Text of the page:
/  05.11.2021


The suspect who fatally shot eight people, including six Asian women, at three massage parlors in Atlanta may possibly be faced with a death sentence, CNN reported. On Tuesday (May 11), Fulton County District Attorney Fani Willis filed a notice detailing her intentions to seek enhanced hate crime charges and the death penalty against 20-year-old Robert Aaron Long.

Back in March, Long trekked to three Asian spas where he proceeded to fire at customers. He intially targeted the Young’s Asian Massage where he killed four people and wounded one person. He moved on to the Gold Massage Spa on Piedmont Road in Atlanta where he fatally shot three people, according to police.

The last person was killed at the Aroma Therapy Spa.

After posting images from the surveillance camera on social media, authorities received help from Long’s family and located him. He’s since been arrested and charged on four counts of malice murder, four counts of felony murder, one count of domestic terrorism, five count of aggravated assault and five counts possession of a firearm during the commission of a felony.

Per the notice, Willis believes the killings are eligible for the death penalty. She said they were “outrageously or wantonly vile, horrible, or inhuman in that it involved depravity of mind,” adding that the crimes were committed as he was in the midst of killing other victims.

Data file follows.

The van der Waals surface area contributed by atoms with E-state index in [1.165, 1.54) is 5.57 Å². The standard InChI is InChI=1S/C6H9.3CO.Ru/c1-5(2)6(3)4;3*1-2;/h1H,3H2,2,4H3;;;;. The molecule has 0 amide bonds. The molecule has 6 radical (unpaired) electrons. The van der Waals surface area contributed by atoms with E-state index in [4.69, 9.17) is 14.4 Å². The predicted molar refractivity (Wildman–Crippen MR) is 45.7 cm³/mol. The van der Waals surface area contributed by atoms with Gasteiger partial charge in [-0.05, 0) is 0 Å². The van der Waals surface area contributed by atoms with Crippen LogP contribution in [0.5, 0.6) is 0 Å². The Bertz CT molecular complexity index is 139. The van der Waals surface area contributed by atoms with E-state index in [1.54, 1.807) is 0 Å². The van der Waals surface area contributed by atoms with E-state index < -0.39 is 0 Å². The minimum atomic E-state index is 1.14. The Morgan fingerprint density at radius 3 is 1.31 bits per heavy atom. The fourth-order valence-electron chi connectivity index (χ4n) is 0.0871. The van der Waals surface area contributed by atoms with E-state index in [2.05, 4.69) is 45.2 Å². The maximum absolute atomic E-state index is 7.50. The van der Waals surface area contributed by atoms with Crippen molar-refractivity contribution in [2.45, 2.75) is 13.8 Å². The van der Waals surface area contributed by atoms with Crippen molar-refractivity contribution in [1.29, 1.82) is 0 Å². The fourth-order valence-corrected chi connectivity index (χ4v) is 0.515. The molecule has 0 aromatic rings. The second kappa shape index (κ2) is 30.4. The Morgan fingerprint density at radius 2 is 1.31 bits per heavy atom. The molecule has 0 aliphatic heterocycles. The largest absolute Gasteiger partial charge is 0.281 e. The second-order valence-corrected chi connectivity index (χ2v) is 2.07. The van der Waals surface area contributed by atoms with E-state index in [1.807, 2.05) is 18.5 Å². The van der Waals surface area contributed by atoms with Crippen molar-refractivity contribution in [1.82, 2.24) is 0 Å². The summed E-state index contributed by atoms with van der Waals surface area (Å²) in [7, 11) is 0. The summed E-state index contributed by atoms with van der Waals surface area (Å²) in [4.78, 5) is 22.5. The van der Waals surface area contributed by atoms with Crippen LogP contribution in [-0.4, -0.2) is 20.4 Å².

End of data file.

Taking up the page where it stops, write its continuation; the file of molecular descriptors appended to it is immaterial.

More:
Her plans to seek the death penalty comes on the heels of the new hate crime law, which was passed by in Georgia following Ahmaud Arbery’s tragic killing. The law permits judges to impose harsh and enhanced penalties to those whose victims were targeted based on race, religion, gender, sexual orientation and more. Since six of Long’s victims were women of Asian descent, it was believed that his shootings were considered hate crimes, but he maintained that they were instead the result of his sexual addiction, noting the spas were seen as “a temptation … that he wanted to eliminate.”

The hate crime penalty for a homicide in Georgia is a life sentence with possibility of parole, the death penalty or a maximum of life without parole, according to Peter Skandalakis, Director of the Prosecuting Attorneys’ Council of Georgia.

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